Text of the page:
Researchers asked 925 students to rate four indicators of psychological well-being: hope, gratitude, life satisfaction and happiness.
Staying happy and positive, as well as maintaining body weight may help college students lead a healthy life despite the stress they experience in universities, a study has found.
Research shows that optimists and happy people are healthier overall, enjoying lower blood pressure and less depression and anxiety, among other measures.
However, data on the effect of weight and body mass index (BMI) on physical and mental health are rare - especially among college students, who suffer high rates of anxiety and depression and often neglect physical self-care and exercise.
Researchers from the University of Michigan in the US and Fudan University in China set out to learn the extent to which BMI and positive outlook affect the physical and mental health of college students.
The study, published in the Biomedical Journal of Scientific and Technical Research, found that a positive outlook and BMI both contributed significantly to good health, said Weiyun Chen, associate professor at the University of Michigan.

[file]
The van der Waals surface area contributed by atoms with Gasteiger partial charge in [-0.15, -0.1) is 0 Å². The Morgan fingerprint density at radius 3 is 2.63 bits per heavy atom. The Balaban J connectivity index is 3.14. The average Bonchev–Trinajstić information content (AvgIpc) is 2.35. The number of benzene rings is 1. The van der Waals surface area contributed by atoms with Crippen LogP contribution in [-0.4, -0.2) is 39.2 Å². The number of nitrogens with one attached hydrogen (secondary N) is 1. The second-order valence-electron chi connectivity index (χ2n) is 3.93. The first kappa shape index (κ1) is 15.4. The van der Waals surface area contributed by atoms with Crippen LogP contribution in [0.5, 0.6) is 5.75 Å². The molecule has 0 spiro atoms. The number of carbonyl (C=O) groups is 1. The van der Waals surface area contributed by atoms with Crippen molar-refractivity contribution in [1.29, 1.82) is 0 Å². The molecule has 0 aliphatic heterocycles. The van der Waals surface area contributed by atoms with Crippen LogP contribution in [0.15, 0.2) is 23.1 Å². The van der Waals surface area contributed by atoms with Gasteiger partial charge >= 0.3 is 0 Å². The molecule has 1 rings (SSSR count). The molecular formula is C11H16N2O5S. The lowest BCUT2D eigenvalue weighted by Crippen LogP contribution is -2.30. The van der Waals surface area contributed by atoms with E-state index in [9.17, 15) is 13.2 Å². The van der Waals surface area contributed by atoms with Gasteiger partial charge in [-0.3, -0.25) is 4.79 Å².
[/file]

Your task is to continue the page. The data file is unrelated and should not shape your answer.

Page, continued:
Researchers asked 925 students to rate four indicators of psychological well-being: hope, gratitude, life satisfaction and subjective happiness.
They also calculated students BMI based on self-reported body weight and height. To assess physical and mental health, researchers asked students various questions about their sleep quality and how often they felt healthy, energised, worthless, fidgety, anxious or depressed.
Chen said that taken together, the four psychological variables and BMI accounted for 41 per cent of the total variance in health. Individually, subjective happiness had the most significant impact, followed by hope, and then BMI.
By themselves, gratitude and life satisfaction did not influence overall health. Also, interestingly, BMI was correlated with physical and overall health, but not with hope, gratitude, life satisfaction or mental health.
In light of the intense academic pressure Chinese college students face, Chen said she was surprised by how many students rated themselves happy and healthy. This could point to Chinas emphasis on well-being in schools.
"They have structured, organised physical educations classes," Chen said.
"Its not just fitness, its a variety of things so you can meet different peoples needs. They realised that emphasizing only academics isnt good for overall health, and that they needed to emphasise the wellness part," she said.
The findings suggest that universities should creatively design wellness programmes and centres that dynamically integrate body, mind and spirit into a seamless unit.